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Re: Network Security Requirements draft

  • From: Sean Donelan
  • Date: Sun Jun 30 04:01:42 2002

On 18 Jun 2002, George Jones wrote:
> We (UUNET) have an internal document that we've been using for a few
> years as the basis for tests of security features of equipment to be
> connected to our backbone.  We're interested in making it public so
> that it can be improved and so that others can use it.  You can view
> the current draft at:

Its a nice draft.  One issue, not with the draft, but in general on
network security is the lack of a transit network security architecture
description.  The issue of how to deal with IP source routing in this
draft is what reminded me of this.

Most network security architectures are based on the internal, perimeter,
external network model.  Bad traffic is blocked by the permiter network
and never allowed to pass into the internal network.  But in a public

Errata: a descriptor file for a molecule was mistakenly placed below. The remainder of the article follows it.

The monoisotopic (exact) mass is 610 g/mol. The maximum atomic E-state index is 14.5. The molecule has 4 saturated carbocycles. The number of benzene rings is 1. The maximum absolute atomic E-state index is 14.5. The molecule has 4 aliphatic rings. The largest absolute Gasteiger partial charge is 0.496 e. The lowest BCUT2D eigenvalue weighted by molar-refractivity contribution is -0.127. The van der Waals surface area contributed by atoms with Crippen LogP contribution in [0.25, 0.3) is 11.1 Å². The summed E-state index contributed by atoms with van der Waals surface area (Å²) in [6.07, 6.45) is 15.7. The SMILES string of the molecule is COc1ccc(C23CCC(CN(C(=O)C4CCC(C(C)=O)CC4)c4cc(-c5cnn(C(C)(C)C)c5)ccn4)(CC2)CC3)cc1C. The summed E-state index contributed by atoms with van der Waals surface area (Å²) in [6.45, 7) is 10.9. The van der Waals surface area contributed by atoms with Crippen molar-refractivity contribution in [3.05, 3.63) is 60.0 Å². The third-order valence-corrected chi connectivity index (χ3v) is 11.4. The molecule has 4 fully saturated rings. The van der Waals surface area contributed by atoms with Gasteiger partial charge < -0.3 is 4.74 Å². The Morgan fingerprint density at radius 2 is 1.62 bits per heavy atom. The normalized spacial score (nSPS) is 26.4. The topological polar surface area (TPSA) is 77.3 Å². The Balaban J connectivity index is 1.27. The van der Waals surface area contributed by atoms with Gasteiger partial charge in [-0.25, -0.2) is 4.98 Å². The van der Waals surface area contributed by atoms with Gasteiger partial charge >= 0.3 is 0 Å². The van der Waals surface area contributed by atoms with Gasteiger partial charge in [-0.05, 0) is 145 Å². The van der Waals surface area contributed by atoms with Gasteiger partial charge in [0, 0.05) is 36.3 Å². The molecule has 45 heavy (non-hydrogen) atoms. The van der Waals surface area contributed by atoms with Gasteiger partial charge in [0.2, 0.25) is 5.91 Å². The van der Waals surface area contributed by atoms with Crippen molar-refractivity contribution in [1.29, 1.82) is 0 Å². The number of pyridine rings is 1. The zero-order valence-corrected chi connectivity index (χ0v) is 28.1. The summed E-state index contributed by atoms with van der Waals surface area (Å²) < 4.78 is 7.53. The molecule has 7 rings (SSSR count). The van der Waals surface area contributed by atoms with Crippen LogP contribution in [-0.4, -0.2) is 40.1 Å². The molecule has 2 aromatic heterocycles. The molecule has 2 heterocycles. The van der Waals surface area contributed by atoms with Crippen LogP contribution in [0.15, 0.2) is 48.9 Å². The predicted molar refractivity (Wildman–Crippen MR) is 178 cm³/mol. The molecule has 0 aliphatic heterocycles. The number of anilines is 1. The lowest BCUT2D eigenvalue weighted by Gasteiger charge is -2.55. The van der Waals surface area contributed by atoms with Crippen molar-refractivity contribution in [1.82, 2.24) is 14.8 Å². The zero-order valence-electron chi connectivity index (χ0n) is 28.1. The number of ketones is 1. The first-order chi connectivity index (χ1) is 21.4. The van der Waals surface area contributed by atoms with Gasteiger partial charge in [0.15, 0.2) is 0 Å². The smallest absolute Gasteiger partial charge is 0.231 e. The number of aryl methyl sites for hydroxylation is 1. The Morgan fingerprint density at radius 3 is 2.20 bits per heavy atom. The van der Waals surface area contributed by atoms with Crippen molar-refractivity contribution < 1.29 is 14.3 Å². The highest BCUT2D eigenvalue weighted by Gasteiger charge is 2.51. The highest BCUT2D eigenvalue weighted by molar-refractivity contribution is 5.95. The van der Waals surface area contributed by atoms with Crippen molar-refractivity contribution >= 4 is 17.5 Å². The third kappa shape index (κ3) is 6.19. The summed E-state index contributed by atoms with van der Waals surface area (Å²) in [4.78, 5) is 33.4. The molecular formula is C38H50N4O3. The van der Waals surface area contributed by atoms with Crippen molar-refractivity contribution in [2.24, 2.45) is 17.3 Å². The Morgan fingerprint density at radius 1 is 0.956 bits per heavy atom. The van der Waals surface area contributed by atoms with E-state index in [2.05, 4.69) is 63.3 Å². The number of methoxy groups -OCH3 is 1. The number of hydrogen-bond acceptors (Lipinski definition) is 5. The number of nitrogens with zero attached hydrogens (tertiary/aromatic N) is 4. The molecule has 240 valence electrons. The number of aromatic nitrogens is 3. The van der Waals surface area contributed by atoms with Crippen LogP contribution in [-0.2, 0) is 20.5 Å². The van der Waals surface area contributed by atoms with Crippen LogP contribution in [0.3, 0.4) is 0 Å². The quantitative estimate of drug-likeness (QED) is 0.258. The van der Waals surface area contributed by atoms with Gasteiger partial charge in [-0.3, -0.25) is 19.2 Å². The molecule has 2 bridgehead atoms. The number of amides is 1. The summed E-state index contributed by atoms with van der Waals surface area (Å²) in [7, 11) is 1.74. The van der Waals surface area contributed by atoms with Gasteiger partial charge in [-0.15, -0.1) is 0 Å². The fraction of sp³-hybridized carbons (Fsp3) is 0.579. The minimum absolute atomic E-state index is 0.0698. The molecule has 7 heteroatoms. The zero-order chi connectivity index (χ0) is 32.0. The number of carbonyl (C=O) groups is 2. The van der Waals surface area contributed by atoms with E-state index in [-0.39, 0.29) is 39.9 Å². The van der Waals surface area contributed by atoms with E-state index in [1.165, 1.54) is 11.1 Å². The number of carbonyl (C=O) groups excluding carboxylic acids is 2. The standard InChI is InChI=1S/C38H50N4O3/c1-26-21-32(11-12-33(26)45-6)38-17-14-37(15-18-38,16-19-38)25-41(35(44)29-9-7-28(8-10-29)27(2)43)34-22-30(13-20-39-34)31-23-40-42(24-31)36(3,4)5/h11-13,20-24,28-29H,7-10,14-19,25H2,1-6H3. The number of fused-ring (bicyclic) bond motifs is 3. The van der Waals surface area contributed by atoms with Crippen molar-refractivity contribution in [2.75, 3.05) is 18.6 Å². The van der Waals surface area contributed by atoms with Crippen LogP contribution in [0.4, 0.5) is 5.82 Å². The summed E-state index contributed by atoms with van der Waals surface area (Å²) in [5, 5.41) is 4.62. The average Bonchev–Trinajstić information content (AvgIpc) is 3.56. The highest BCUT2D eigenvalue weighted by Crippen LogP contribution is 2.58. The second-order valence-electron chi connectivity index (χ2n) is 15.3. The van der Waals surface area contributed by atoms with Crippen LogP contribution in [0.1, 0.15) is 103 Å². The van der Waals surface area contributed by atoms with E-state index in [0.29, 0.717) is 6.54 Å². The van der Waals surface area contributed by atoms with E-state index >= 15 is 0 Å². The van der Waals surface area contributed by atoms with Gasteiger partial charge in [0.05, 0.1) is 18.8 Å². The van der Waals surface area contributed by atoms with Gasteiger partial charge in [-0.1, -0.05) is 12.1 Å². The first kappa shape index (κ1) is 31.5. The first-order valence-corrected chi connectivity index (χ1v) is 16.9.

service provider network traffic is separated along the data, control,
management model.  Maintaining the separation between data, control and
management under all conditions is the challenge.  Data is just data,
until something starts to use it to make decisions. Purists might argue
you are just creating a huge perimeter network through your entire
transit network.

Rather than disabling IP Source Route as a global setting, I think you
want to scrutinize traffic passing between data and control or management
layers.  Such as to a routing process or management interface.  A source
routed packet in the data layer just takes an unusual path through the
network, but becomes a security risk if it hops into the control or
management layer.  It would be nice to enable/block source routing (and
strip other IP options) on a per interface basis and drop packets with
unexpected options at any control or management interface.






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